March 10, 2006

Civil wars and human rights: somebody else's problem

Rumsfeld: the US won't intervene to stop a civil war in Iraq - they're going to leave it to the Iraqi government. This means allowing a civil war to happen - if it comes to civil war all the Iraqi military and police forces will be torn apart into the militias that are really running them. The Iraqi military can't stop a civil war, because it is going to be the battleground.

This isn't in the official PDF of his testimony here, so presumably it was in answer to questions.

What that PDF does include is a particularly blatant statement that Rumsfeld doesn't want to get human rights or democratisation get in the way of what he sees as the US national interest.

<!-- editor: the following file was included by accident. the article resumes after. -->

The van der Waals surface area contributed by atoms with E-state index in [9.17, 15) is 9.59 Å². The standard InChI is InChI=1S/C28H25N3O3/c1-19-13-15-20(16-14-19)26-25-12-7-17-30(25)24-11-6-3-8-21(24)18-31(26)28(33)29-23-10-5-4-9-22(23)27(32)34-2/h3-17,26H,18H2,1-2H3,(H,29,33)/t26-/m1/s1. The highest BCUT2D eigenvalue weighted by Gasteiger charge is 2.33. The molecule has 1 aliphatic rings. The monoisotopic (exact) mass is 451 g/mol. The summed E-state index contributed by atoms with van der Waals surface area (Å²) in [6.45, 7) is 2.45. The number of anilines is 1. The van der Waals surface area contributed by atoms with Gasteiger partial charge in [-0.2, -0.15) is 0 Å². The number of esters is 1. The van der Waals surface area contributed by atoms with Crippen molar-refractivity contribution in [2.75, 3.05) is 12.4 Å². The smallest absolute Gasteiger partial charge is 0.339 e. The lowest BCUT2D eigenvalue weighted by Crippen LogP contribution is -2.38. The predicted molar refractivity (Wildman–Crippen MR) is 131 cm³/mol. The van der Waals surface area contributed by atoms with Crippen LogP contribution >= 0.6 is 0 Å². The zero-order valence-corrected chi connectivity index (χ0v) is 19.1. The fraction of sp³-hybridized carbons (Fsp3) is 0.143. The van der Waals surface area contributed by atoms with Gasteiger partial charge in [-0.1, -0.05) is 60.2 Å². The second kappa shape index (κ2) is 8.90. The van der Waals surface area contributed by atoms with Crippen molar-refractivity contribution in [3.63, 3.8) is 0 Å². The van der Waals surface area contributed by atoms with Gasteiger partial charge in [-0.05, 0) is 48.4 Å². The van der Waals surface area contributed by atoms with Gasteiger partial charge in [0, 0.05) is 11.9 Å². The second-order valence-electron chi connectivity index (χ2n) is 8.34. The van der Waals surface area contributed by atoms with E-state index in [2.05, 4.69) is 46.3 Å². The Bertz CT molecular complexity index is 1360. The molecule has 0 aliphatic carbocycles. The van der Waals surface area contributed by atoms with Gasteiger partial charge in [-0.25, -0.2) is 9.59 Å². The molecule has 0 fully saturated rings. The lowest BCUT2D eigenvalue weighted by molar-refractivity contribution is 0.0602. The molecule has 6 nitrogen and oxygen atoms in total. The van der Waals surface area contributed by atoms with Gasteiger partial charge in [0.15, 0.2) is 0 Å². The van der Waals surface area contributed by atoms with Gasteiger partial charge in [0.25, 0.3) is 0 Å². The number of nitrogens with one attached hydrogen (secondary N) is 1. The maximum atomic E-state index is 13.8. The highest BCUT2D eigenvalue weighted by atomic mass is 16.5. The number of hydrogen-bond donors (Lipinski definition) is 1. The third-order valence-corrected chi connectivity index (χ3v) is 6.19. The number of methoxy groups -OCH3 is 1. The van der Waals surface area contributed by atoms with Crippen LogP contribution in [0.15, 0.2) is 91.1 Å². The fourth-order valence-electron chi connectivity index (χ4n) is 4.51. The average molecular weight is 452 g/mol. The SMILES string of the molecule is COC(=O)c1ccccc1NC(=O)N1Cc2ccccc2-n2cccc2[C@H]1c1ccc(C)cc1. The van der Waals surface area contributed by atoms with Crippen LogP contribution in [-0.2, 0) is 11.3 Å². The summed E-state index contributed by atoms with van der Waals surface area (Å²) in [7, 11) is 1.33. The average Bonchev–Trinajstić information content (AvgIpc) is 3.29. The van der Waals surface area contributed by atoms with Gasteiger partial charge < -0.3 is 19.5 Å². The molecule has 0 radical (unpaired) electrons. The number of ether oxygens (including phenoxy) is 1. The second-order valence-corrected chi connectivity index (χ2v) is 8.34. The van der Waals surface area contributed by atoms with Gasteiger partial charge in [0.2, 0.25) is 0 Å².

It is also important that we not complicate efforts to build useful relationships with nations that can aid in our defense. In the past, there has been a tendency to cut off military-to-military relationships when a particular government did something we did not approve of. This happened some years ago with respect to our relations with both Indonesia and Pakistan -- two of the largest and most important Muslim countries in the world, and today, valuable allies in the War on Terror.

Why did they cut off those relationships? In Pakistan, it was because they were developing nuclear weapons technology - technology which was then transferred to Iran and North Korea. In Indonesia, it was because the government was in the process of killing more than 100,000 people in East Timor.

So Rumsfeld's message is: feel free to build nukes or murder your citizens - the US won't let it stand in the way of military cooperation.

March 8, 2006

Statues defaced in Turkmenistan

You try to protest against one of the nastiest governments in the world, putting your life at incredible risk, trying to slowly build some kind of resistance - and nobody notices, except for the government you're fighting against. That's what's just happened in Turkmenistan, according to the website of an anti-government group (RUS):